It's the first week of college and you call your best friend. "It's amazing," she says, "I'm obsessed with college!" Hearing her words makes you choke back your tears and rethink your desire to vent about how homesick you feel, how intimidating your lectures are and how much you miss the comfort of your old friends. You say, "Wow, that's great. Yeah, I'm liking school a lot, too."
What is it about Millennials that makes us constantly forge happiness? How have we become masters of disguise, concealing our feelings and portraying only the best representations of our selves? Why are we letting ourselves go on this way?
My hypothesis combines social media and narcissism. We have the ability to remove unattractive photos from our Facebook timelines so that our "friends" only see us when we look good. We comment on people's Instagrams about how skinny they look and then silently wonder whether they really ate that huge ice cream sundae posted a few days earlier. We tweet things we think are hilarious and only feel good when other people agree.
We care more about our cyber selves than our actual selves.
Although Millennials have come of age in a whirlwind of technological innovation, we are not chained to social networks. We are not ruled by the gods of cyber space. We are certainly not controlled by virtual relationships.
I have faith in my generation. If we believe that we can break free from social media mania and adjust our lifestyles to reflect authenticity instead of deceit, we might be able to admit that life is not perfect, and then accept that people aren't, either.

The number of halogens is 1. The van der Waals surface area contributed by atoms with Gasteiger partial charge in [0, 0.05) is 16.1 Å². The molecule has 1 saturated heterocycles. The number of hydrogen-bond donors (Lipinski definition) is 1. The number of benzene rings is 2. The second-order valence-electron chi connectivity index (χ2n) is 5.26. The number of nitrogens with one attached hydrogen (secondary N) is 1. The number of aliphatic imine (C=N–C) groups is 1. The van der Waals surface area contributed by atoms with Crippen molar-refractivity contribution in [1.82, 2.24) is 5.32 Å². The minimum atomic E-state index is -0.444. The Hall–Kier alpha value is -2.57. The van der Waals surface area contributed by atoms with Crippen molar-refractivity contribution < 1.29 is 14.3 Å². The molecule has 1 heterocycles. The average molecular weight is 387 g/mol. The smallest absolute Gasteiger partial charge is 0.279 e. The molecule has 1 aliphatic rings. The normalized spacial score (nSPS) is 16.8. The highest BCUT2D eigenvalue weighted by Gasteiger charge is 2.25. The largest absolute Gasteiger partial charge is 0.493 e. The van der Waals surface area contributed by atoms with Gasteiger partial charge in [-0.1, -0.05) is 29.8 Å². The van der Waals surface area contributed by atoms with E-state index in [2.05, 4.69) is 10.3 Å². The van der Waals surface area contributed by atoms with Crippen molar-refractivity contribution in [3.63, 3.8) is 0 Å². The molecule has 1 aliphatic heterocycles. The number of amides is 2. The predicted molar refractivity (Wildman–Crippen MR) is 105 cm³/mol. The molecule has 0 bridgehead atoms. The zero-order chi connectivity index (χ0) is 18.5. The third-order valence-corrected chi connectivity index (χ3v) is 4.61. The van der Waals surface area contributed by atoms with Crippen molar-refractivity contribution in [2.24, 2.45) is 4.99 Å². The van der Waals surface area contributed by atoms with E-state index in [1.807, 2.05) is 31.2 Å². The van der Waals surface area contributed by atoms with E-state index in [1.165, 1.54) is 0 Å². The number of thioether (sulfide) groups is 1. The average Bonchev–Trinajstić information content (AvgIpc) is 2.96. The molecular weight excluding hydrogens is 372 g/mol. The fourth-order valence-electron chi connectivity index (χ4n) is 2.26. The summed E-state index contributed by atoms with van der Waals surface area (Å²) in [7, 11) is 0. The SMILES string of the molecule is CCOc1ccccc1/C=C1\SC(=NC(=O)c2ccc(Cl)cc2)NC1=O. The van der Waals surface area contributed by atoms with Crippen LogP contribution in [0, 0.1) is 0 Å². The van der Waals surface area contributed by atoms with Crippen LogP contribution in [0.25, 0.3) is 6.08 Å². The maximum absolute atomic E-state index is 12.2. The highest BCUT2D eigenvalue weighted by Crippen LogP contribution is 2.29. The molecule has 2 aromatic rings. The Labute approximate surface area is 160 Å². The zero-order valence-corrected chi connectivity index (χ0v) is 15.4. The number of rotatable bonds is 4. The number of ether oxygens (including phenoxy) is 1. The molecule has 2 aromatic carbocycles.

Here are five simple things Millennials can do to regain power over their lives.
1. Listen to people when they talk.
Listening to people, as opposed to hearing them speak but zoning out and thinking about which spin class you're going to later, shows that you care. When you're out to lunch with a friend, put your phone away -- the emails can wait. When you're talking to your mom, close your computer -- you'll be eligible for free two-day shipping for another 18 hours. When you ask someone how they're doing, pay attention to what they say and respond -- inquire about their day, their job, their family. Take a cue from Aretha and give people the same respect you'd want in return.
2. Stop caring about number of likes.
They're hard to ignore and they make you feel good, but obsessing over the amount of likes or favorites you get on all of your many social media postings forces you to spend too much time on your smartphone and not enough time on yourself. If you can't bring yourself to disregard the notifications, try turning them off. When your phone or computer isn't erupting in a constant flurry of notifications, you'll be less tempted to check. In turn, you'll gain more control over how much of a presence social media has in your life.
3. Focus on the experience, not the reaction.
Erase the phrase "pictures or it didn't happen" from your vocabulary. If you find yourself doing something just to prove to other people that you did it, rethink your intentions. Ask yourself how you can benefit from the experience in real-time instead of contemplating how you're going to tell everyone else about what happened.
4. Be honest with yourself.
There's no point in pretending to be something you're not. Do things that make you happy and stop doing things that make you miserable, no matter your reasoning for getting involved in the first place. Embrace your individuality, whatever that means to you, and be willing to do the work that comes with telling the truth.
5. Be honest with the people around you.
A Facebook profile doesn't include all of the elements that constitute a human being, so stop trying to make it seem that way. People aren't always happy, we aren't constantly partying, we don't work out every single day. Let the people around you see the person behind the profile, that girl who seems to have it all together but secretly cries because she hates her job or that guy who binges on potato chips because he can't stand the taste of protein shakes. If you let people in, there's a chance that they'll be inspired and let you in, too.